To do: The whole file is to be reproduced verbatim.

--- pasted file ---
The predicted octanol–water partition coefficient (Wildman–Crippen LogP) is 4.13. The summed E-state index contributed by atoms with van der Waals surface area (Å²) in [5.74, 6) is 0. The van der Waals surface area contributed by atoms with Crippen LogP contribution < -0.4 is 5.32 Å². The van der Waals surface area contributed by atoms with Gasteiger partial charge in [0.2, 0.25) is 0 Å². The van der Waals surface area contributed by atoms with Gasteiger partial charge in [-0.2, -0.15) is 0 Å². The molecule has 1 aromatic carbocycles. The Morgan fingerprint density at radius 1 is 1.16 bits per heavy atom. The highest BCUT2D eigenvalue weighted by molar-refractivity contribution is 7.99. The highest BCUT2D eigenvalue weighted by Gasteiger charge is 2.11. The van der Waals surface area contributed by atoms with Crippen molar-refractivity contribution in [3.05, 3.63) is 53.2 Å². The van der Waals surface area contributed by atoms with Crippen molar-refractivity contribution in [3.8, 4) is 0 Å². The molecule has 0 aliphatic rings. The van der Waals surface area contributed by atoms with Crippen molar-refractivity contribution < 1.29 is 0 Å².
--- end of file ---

The predicted octanol–water partition coefficient (Wildman–Crippen LogP) is 4.13. The summed E-state index contributed by atoms with van der Waals surface area (Å²) in [5.74, 6) is 0. The van der Waals surface area contributed by atoms with Crippen LogP contribution < -0.4 is 5.32 Å². The van der Waals surface area contributed by atoms with Gasteiger partial charge in [0.2, 0.25) is 0 Å². The van der Waals surface area contributed by atoms with Gasteiger partial charge in [-0.2, -0.15) is 0 Å². The molecule has 1 aromatic carbocycles. The Morgan fingerprint density at radius 1 is 1.16 bits per heavy atom. The highest BCUT2D eigenvalue weighted by molar-refractivity contribution is 7.99. The highest BCUT2D eigenvalue weighted by Gasteiger charge is 2.11. The van der Waals surface area contributed by atoms with Crippen molar-refractivity contribution in [3.05, 3.63) is 53.2 Å². The van der Waals surface area contributed by atoms with Crippen molar-refractivity contribution in [3.8, 4) is 0 Å². The molecule has 0 aliphatic rings. The van der Waals surface area contributed by atoms with Crippen molar-refractivity contribution < 1.29 is 0 Å².